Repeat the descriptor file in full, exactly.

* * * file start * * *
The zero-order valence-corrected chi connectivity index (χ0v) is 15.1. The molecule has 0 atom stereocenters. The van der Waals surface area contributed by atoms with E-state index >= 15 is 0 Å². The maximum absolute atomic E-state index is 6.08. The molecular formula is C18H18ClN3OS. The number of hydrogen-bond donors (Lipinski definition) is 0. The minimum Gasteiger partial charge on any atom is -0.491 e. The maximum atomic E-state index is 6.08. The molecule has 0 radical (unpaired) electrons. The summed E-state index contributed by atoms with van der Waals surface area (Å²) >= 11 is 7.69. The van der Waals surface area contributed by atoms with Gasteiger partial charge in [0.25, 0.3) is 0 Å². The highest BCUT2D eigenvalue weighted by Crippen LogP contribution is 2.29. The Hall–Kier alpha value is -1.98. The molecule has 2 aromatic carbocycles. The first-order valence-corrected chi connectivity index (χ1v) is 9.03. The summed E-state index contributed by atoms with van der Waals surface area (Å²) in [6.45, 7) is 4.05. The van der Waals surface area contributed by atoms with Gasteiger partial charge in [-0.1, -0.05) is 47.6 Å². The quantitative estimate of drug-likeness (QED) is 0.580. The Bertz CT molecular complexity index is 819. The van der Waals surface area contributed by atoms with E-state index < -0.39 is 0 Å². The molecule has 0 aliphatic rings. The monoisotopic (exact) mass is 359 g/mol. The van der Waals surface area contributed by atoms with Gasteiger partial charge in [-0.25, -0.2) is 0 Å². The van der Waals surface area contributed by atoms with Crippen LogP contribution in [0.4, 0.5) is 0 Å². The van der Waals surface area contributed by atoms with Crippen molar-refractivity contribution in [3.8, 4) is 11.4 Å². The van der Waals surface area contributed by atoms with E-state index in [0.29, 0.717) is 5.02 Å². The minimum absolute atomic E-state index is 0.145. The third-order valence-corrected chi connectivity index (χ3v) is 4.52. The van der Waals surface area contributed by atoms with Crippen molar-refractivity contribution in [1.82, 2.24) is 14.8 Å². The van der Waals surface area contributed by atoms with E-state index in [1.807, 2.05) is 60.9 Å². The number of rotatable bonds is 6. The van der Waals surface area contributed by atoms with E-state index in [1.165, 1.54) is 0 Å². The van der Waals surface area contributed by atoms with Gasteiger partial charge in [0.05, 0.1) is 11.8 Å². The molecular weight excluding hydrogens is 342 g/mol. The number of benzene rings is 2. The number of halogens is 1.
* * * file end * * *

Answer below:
The zero-order valence-corrected chi connectivity index (χ0v) is 15.1. The molecule has 0 atom stereocenters. The van der Waals surface area contributed by atoms with E-state index >= 15 is 0 Å². The maximum absolute atomic E-state index is 6.08. The molecular formula is C18H18ClN3OS. The number of hydrogen-bond donors (Lipinski definition) is 0. The minimum Gasteiger partial charge on any atom is -0.491 e. The maximum atomic E-state index is 6.08. The molecule has 0 radical (unpaired) electrons. The summed E-state index contributed by atoms with van der Waals surface area (Å²) >= 11 is 7.69. The van der Waals surface area contributed by atoms with Gasteiger partial charge in [0.25, 0.3) is 0 Å². The highest BCUT2D eigenvalue weighted by Crippen LogP contribution is 2.29. The Hall–Kier alpha value is -1.98. The molecule has 2 aromatic carbocycles. The first-order valence-corrected chi connectivity index (χ1v) is 9.03. The summed E-state index contributed by atoms with van der Waals surface area (Å²) in [6.45, 7) is 4.05. The van der Waals surface area contributed by atoms with Gasteiger partial charge in [-0.1, -0.05) is 47.6 Å². The quantitative estimate of drug-likeness (QED) is 0.580. The Bertz CT molecular complexity index is 819. The van der Waals surface area contributed by atoms with E-state index < -0.39 is 0 Å². The molecule has 0 aliphatic rings. The monoisotopic (exact) mass is 359 g/mol. The van der Waals surface area contributed by atoms with Gasteiger partial charge in [-0.25, -0.2) is 0 Å². The van der Waals surface area contributed by atoms with Crippen LogP contribution in [0.4, 0.5) is 0 Å². The van der Waals surface area contributed by atoms with Crippen molar-refractivity contribution in [3.8, 4) is 11.4 Å². The van der Waals surface area contributed by atoms with E-state index in [0.29, 0.717) is 5.02 Å². The minimum absolute atomic E-state index is 0.145. The third-order valence-corrected chi connectivity index (χ3v) is 4.52. The van der Waals surface area contributed by atoms with Crippen molar-refractivity contribution in [1.82, 2.24) is 14.8 Å². The van der Waals surface area contributed by atoms with E-state index in [1.807, 2.05) is 60.9 Å². The number of rotatable bonds is 6. The van der Waals surface area contributed by atoms with E-state index in [1.165, 1.54) is 0 Å². The van der Waals surface area contributed by atoms with Gasteiger partial charge in [0.05, 0.1) is 11.8 Å². The molecular weight excluding hydrogens is 342 g/mol. The number of benzene rings is 2. The number of halogens is 1.